The USA: General Links
A list of all those sites/portals offering an array of sources/materials. A useful place to start before delving into the specifics.
Portal for the various digitised collections of images and documents held by the library on arange of aspects on American culture and history.
As the title might suggest, a handy collection of key documents that Americans used to reflect and define the nation, themselves or their government.
George Mason University's excellent web portal giving access to documents by theme and subject. A really useful resource for both teachers and students.
This site has lesson plans, lectures and links to courses held in the US. This document page is a useful page to start once you know a little bit about the subject you're interested in.
A really great site to explore - full of documents and ephemera ranging back across United States history. Not much here currently by way of analysis, but a useful site for images, clippings and audio. Have a browse.
Web portal offering access to digitised archival material from public and university libraries across the state of California. A great resource for more detailed academic research.
Data, maps & diagrams for every presidential election. If you want any information on the process and past results, this is the place to start.
With access to every census from 1790 - 1960, this University of Virginia site allows you to explore population data as tables, graphs or maps. Can produce data down to county level - this is a resource for studying demographic, social and economic trends - nothing on individuals. Useful for more experienced individual research.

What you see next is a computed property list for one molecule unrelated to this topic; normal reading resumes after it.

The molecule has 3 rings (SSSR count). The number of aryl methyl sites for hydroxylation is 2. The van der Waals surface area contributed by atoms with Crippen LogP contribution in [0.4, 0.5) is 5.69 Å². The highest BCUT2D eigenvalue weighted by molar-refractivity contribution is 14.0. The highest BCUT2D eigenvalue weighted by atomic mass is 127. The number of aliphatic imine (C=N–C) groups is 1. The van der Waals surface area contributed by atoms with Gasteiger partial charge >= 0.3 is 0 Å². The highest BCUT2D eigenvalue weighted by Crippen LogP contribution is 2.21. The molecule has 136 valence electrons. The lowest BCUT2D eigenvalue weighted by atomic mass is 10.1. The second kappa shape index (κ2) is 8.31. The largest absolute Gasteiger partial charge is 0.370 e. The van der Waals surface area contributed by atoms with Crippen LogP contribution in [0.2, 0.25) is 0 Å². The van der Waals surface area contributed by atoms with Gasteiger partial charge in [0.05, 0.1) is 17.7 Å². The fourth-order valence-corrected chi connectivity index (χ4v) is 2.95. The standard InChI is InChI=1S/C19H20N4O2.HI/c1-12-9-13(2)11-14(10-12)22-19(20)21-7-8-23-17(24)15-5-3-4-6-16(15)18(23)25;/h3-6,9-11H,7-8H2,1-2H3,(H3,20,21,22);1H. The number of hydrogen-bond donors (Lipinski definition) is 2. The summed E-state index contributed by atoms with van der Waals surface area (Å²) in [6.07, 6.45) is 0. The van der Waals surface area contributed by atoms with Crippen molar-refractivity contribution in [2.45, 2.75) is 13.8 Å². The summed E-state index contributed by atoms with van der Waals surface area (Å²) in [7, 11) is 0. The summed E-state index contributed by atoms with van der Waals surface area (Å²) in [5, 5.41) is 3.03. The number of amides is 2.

This Harvard site deals with numerous aspects of the process of migration, immigration and acculturation over the space of 150 years. Different aspects are explored through narrative, analysis and a wealth of primary source material. Worth exploring.
The Gilder Lehrman Institute of American History has been supporting and developing the teaching of American History since the 1990s. This site (mainly subscription, but visitors get a peak/schools can get free access) has essays, sources & teaching ideas from leading US Historians. Broken into eras, it is a great resource for both teachers and students.
Life was a weekly news magazine published by Henry Luce between 1936 and 1972. The emphasis on photojournalism led to an impressive archive of photos on a myrad of subjects dealing with American society and the rest of the world. As such, this online archive is a brilliant resource for teachers ans students looking for images for study or presentations.
Over 7,000 U.S. and Canadian advertisements covering five product categories - Beauty and Hygiene, Radio, Television, Transportation, and World War II propaganda - dated between 1911 and 1955
John T. Woolley and Gerhard Peters' site from UCSB has such a vast array of material - over 100,000 documents to help study the American presidency. Speeches, campaign material, executive orders, proclamations, news conferences - much of this is from the 20th century onward, but other material goes all the way back to the first incumbent.
Chicago History Museum has constructted this great site in honour of the great oral historian Studs Terkel. The site contains numerous audio interviews Terkel conducted with 'ordinary Americans' on subjects including race, teenage life, community, immigration and identity, urban life, the Great Depression, World War Two, and other aspects of the rich tapestry of twentieth century American life. Worth exploring.
A massive archive of American TV & Radion free to view online. You need to set up a free account, but once that's done, you can search a large number of historic TV programmes, radio broadcasts & adverts. For example, Ed Murrow's 'See it Now' from the 1950s, Coverage of the 1968 Democratic Convention from NBC & CBS and much more. Also contains dramas & quiz shows. A really great resource.